Following our successful first launch in Bern, Switzerland on 23 May 2012, Caroline Morrissey, Director British Council Switzerland, has written an article discussing both the launch and the Swiss language situation in general. Please read on to find out more.
Anything to do with language policy in Switzerland, a country with four national languages, is always going to be political. So, with the British Council being seen to take the lead, and with the UK’s reputation in this country for not teaching and learning foreign languages well in its schools, we had to tread carefully. At the Language Rich launch in 2010, we spoke not one word of English but ran the event in French and German throughout – and got some great feedback for taking Swiss national languages seriously – as well as managing to avoid criticism about English imperialism. For us in Switzerland, it is important to make a clear distinction between this programme, which is about multilingualism and the work we do in promoting English. English is hugely important in Switzerland, but is also seen as a threat to Swiss cohesion.
There is a common perception that Switzerland is a multilingual nation. Reality can be quite different, with the four language areas existing well side by side (and mostly ignoring one another) and with little cross-border integration. The push for English, to the detriment of French in German-speaking cantons and German in French-speaking cantons, is seen as a real threat to unity and to cultural diversity.
So when the time came round last week to launch the results, we decided to do it multilingually. We did not have simultaneous translation as most of the audience would have a passive understanding of at least one other national language, even if they did not want to speak it. The event was hosted by the Italian Department of the University of Bern, we had presentations in German, accompanied by French language PowerPoint slides (and vice-versa), an introduction by one of our speakers in Rumantsch and our very own Martin Hope doing his presentation in French and Italian.
So, what were the highlights?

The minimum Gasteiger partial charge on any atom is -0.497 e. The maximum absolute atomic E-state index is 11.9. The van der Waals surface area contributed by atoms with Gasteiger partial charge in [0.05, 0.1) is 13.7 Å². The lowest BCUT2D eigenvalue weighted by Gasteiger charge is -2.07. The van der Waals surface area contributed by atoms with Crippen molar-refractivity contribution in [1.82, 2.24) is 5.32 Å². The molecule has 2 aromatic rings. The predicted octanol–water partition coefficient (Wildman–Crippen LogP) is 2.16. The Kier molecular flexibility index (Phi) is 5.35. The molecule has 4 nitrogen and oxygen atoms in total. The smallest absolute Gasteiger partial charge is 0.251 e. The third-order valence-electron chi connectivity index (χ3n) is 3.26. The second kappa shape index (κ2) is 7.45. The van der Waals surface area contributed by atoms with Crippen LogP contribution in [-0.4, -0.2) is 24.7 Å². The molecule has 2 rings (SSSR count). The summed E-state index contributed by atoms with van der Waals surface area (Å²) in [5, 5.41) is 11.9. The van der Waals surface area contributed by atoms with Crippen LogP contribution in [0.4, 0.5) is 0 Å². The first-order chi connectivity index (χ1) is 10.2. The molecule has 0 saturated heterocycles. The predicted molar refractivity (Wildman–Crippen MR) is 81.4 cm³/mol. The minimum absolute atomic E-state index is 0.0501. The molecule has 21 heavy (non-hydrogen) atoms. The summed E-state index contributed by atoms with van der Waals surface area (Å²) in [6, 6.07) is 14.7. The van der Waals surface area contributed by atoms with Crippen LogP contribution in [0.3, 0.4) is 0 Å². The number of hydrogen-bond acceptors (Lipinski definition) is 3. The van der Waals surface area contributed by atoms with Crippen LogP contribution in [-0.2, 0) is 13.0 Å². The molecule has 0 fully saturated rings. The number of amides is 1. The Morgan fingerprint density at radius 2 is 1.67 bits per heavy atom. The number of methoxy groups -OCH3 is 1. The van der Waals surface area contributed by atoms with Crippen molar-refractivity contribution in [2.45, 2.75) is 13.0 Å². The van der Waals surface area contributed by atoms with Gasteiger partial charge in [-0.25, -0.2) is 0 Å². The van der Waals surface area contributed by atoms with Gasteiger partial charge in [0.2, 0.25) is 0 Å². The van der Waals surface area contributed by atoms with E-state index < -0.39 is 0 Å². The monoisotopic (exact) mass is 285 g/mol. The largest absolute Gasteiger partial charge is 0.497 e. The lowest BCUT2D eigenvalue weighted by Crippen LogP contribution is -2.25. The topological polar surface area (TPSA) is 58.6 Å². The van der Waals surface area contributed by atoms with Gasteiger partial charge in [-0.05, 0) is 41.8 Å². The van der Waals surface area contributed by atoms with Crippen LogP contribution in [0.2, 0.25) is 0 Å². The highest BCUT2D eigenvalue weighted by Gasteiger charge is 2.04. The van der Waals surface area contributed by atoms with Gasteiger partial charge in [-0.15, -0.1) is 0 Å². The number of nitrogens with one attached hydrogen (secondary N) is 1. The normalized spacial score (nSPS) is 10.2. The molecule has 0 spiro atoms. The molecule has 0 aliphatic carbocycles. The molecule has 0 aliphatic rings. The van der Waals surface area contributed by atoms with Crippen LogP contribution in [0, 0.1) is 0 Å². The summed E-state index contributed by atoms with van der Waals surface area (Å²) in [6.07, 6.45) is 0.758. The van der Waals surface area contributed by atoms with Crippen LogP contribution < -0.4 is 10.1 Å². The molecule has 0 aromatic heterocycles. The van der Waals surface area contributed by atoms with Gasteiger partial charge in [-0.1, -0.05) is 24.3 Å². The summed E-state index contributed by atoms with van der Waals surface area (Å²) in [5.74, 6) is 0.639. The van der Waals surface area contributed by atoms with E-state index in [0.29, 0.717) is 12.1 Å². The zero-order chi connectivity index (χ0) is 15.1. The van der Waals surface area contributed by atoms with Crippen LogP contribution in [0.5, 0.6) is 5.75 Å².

We managed to get some really top level speakers, including the President of the Swiss Social Democrat party, National Councillor Christian Levrat (French-speaker from a bilingual canton) and a representative of Rumantsch TV, fluent in all four Swiss national languages.
The debate was lively with questions around:
- the media (how to integrate representatives from all Swiss language groups in live national TV debates for example, plus an accusation that the Swiss media is too heavily biased towards German);
- education (how can Switzerland halt the inexorable advance of English to the detriment of Swiss national languages);
- the advantages and disadvantages of early and late immersion;
- Swiss German being hard to access for French speakers as they learn standard German, versus the argument of Swiss German native speakers that Swiss German is their mother tongue, their culture;
- the status of Italian, a “wallflower” language- there is no reason why cantons should not choose Italian as the second language to be taught in schools, rather than German and French;
- language competence: these days, said MP Christian Levrat, many young politicians only possess passive language competence in another Swiss national language; older politicians were able to communicate well in more than one.
The first trawl of press coverage shows 97 articles and radio / TV mentions, mostly picking up on the fact that Switzerland comes out very well in terms of multilingual language policies. Much of the Swiss French-language press, including radio, state that English is a real threat to Switzerland’s linguistic diversity. The NZZ, Switzerland’s most serious German-language broadsheet writes, however, in a thoughtful article, that the perceived threat by English to Switzerland’s linguistic and cultural cohesion is a fearsome but imaginary creature, a “hob-goblin”.
So what does LRE do for Switzerland? I have picked out four areas that seem important to me; there are many more:
- Switzerland comes out top in many areas, such as policies to extend and improve multilingualism;
- Migrant languages seem to be well supported in the big cities;
- In vocational training, Switzerland does not make language studies compulsory so apprentices are losing out;
- Italian and Rumantsch are losing territory and are under-represented in official life and in education;
The next steps will be to cover some of the emerging issues in a series of workshops. These will cover multilingualism and business; education and migration.
The Language Rich Europe results for Switzerland are now available in draft form in German, French and Italian. Language Rich Europe in Switzerland is partnered by the University Of Fribourg, Institute of Multilingualism.